acceuilActualitéPerspective & Politique

Haiti’s newsreel: A new year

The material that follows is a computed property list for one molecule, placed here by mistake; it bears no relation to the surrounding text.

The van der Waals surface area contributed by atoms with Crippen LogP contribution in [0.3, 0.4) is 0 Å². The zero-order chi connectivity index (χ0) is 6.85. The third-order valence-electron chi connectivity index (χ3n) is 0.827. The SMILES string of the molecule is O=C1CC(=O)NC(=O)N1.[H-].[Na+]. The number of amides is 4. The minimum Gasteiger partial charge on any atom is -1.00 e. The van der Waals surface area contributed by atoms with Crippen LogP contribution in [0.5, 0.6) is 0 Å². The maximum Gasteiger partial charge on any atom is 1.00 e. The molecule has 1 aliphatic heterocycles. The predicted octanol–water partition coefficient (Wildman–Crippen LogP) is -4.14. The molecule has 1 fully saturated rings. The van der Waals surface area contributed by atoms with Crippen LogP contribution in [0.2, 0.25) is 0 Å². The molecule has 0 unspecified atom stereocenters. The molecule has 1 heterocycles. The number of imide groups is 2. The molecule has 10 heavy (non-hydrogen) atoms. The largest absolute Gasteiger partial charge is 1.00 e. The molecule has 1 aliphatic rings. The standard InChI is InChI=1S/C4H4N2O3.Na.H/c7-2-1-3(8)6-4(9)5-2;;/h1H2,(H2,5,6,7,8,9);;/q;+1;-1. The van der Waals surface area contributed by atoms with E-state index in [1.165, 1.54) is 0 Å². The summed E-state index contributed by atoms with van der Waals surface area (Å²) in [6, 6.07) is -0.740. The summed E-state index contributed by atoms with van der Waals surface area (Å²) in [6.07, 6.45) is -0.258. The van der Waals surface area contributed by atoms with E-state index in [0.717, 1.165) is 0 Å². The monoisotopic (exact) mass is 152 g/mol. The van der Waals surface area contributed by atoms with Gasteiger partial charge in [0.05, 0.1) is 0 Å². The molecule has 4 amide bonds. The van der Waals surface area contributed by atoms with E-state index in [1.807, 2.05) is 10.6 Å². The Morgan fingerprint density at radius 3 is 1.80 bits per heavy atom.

January 1st has always been a double celebration for Haiti and Haitians for the last 217 years. Beyond the traditional wishes for a happy prosperous and healthy New Year, is the reckoning that this day is also the anniversary of the independence of Haiti, an independence that was fought for with the blood and sweat of our forefathers. New Year’s Day therefore represents not only the beginning of a new calendar year, but a new world order borne out of the fight against dehumanization of people of color through slavery and all forms of oppression. As we celebrate the independence with traditional soupe joumou, which is soon likely to be designated a world treasure by UNESCO, we are reminded by the common wisdom that “Joumou pa jan donnen kalbas”.  But if we are to take stock of the past year, it appears 2020 has been particularly difficult for Haïti; a year whose events, we hope will never be repeated in the future. In an interview on Télé Métropole’s Le Point program, former Minister Ady Jean Gardy listed off events that marked the year that was particularly hard for Haiti and Haitians.  According to Mr. Gardy, long before the Covid-19 pandemic hit in mid-March, the year started with the workforce losing 25% of workers, with those lucky enough to be employed seeing their salaries reduced by 30%. From the depreciating gourde and the various cash injections from the BRH to stabilize the currency, to the energy sector and increasing insecurity brought about by armed gangs, the year was extremely painful for the average citizen.